• avatar
    Ryoku75

    I still have some of the original made in England die cast Matchbox, as old as they are they’re still fairly affordable. I do like the idea of toys made from recyclable materials.

    My question is, WHERE do they make the newer ones?

  • avatar
    PrincipalDan

    You know that metal can be recycled right?

    The writers are getting so damn snarky around here I want to give them all a cookie and put them down for a nap.

    Grumpypants.

  • avatar
    FreedMike

    Oh, my…recyclable packaging, and recycled metal and plastic in the models? It’s the end of civilization as we know it. Everybody head for the bunker!

  • avatar
    SCE to AUX

    Nothing wrong with this. Actually, their product is just following the auto industry trend.

  • avatar

    How did they manage to package vapors like that in the headline image?

  • avatar
    ToolGuy

    60,000 hospital visits per year in the UK alone (from hard-to-open packaging):

    https://www.thestar.com/news/insight/2017/03/04/clamshell-packaging-is-an-often-dangerous-lesson-in-bad-design.html

    [Kids and adults used to be more familiar with the proper/safe use of a knife – few are today. Even if you know what you are doing, some thick plastic clamshells are a relative challenge.]

    We have an older version of this which gets hauled out on Christmas morning:
    https://www.amazon.com/Zibra-Open-It-Package-Opener-Green/dp/B08L71S61T

    The offset in the cutting blades is designed specifically for plastic clamshells (the third picture in the listing kind of shows this but not very well). Be aware that they changed the design and some people don’t like the new one.

  • avatar
    punkairwaves

    Reducing waste in manufacturing processes and the supply chain should be part of the day-to-day work of any business. Why does this warrant a press release?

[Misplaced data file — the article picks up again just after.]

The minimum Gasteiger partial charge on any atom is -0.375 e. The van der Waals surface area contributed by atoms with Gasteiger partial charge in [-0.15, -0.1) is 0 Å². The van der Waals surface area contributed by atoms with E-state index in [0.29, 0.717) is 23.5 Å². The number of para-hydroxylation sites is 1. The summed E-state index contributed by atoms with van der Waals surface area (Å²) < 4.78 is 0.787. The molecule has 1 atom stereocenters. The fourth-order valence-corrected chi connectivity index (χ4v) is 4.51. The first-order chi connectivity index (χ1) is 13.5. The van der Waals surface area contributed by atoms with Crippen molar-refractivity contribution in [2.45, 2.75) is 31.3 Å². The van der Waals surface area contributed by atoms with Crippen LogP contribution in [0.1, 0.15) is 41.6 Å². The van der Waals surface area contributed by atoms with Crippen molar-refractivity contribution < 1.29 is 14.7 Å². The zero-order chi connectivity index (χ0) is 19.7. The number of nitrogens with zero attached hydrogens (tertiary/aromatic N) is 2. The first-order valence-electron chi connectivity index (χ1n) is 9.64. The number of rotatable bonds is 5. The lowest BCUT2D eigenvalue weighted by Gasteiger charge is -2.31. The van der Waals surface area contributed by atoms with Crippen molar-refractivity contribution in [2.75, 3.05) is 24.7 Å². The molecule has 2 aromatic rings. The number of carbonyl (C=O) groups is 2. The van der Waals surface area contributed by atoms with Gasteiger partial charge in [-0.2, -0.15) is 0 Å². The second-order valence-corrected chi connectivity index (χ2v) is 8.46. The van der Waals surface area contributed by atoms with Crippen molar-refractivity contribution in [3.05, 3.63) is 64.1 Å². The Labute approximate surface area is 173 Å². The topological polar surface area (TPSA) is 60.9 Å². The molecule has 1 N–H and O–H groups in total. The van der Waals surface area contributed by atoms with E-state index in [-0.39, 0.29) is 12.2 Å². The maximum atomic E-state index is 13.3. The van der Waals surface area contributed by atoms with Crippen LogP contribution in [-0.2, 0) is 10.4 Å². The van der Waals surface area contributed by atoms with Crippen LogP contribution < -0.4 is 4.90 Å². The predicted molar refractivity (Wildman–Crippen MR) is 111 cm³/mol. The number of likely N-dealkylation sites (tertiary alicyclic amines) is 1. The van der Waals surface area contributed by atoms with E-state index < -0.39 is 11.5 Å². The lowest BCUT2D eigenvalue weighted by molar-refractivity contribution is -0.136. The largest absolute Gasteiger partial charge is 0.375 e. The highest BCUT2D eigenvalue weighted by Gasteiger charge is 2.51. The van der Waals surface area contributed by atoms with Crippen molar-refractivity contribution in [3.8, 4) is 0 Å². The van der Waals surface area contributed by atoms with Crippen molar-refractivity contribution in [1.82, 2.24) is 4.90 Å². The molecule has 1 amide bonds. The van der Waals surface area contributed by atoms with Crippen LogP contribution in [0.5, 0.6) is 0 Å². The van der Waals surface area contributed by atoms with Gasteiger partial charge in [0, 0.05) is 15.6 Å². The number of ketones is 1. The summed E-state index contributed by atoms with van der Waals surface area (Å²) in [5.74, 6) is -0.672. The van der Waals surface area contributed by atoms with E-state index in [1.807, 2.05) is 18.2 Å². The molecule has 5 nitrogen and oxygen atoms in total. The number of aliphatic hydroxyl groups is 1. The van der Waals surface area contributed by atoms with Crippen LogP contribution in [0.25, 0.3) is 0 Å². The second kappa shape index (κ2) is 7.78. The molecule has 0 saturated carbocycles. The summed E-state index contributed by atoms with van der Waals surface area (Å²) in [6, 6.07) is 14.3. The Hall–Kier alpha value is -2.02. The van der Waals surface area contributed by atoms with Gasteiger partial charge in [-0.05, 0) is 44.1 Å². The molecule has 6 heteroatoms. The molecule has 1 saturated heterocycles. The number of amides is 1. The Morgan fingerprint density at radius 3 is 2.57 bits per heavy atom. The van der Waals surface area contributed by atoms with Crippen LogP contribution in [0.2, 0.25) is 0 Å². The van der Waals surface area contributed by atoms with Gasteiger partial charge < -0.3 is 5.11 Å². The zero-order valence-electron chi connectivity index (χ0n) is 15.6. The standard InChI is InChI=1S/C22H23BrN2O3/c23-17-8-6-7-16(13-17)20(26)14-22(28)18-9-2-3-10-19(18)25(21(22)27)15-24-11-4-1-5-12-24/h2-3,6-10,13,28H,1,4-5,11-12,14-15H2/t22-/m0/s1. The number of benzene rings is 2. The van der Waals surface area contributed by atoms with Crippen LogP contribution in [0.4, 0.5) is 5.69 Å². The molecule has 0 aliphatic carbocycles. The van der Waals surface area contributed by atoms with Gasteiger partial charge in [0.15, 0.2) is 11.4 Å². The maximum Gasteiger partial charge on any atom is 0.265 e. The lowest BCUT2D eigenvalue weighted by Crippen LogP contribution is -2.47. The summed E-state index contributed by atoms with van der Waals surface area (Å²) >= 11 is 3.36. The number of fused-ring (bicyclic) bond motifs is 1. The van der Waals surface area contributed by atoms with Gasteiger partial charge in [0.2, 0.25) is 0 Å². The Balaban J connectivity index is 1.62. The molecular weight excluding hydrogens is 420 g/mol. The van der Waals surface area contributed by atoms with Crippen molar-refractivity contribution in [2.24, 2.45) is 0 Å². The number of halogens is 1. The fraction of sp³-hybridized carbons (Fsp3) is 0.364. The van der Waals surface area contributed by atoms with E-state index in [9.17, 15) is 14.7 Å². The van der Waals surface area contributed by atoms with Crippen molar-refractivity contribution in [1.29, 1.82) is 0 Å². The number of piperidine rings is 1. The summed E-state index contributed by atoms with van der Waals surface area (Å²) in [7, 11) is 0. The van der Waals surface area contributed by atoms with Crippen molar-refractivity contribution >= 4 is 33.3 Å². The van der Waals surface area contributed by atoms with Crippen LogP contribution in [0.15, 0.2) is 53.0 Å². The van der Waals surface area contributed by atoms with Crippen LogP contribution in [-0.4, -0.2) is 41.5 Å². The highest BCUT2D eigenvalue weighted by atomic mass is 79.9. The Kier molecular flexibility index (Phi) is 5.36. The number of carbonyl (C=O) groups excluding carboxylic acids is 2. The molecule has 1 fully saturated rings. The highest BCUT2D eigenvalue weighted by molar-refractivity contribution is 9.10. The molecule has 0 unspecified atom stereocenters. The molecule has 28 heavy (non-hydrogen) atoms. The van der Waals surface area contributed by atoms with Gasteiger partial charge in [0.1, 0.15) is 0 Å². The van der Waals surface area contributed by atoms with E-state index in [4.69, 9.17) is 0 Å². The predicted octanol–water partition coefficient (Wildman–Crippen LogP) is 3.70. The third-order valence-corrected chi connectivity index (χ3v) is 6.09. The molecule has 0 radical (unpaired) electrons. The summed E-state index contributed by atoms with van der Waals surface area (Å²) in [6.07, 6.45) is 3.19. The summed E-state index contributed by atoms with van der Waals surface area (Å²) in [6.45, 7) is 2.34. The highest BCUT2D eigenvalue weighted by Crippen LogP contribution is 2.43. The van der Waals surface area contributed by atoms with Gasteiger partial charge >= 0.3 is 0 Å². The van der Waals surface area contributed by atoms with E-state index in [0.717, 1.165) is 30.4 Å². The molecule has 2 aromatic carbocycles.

• avatar
    SilverCoupe

    I still have all of my original Matchbox cars from the mid-sixties, a complete collection of all 75, with their original boxes! We are not talking unopened, they were played with a lot, but generally indoors, and they are mostly all in good condition. A have a couple dozen original mid-sixties Hot Wheels too, though not with original packaging.

    I used to think that the collections would be worth something, but many of those that would have wanted these are no longer with us, and hence are flooding the market with their no longer needed collections.

    • 0 avatar
      DenverMike

      Hot Wheels are a different story. They’ve stayed relevant and the vintage ones, Redlines especially will remain the holy grail, not just of the brand, but the hobby. There was really no comparison from the start of Hot Wheels on.

  • avatar
    mekanik

    Bottom line, we need clean plentiful and inexpensive electric power to make electric cars a suitable replacement choice to ICE.
    In New England, the 1 KWh cost of .27 makes an electric vehicle a poor choice in most situations.

    • 0 avatar
      Lorenzo

      It’s more of a reduced range in January issue that makes BEVs less useful in New England. Or April – a Red Sox game in Boston was snowed out Friday.

  • avatar
    Superdessucke

    Good step but will they also stop making them in Chinese coal powered plants?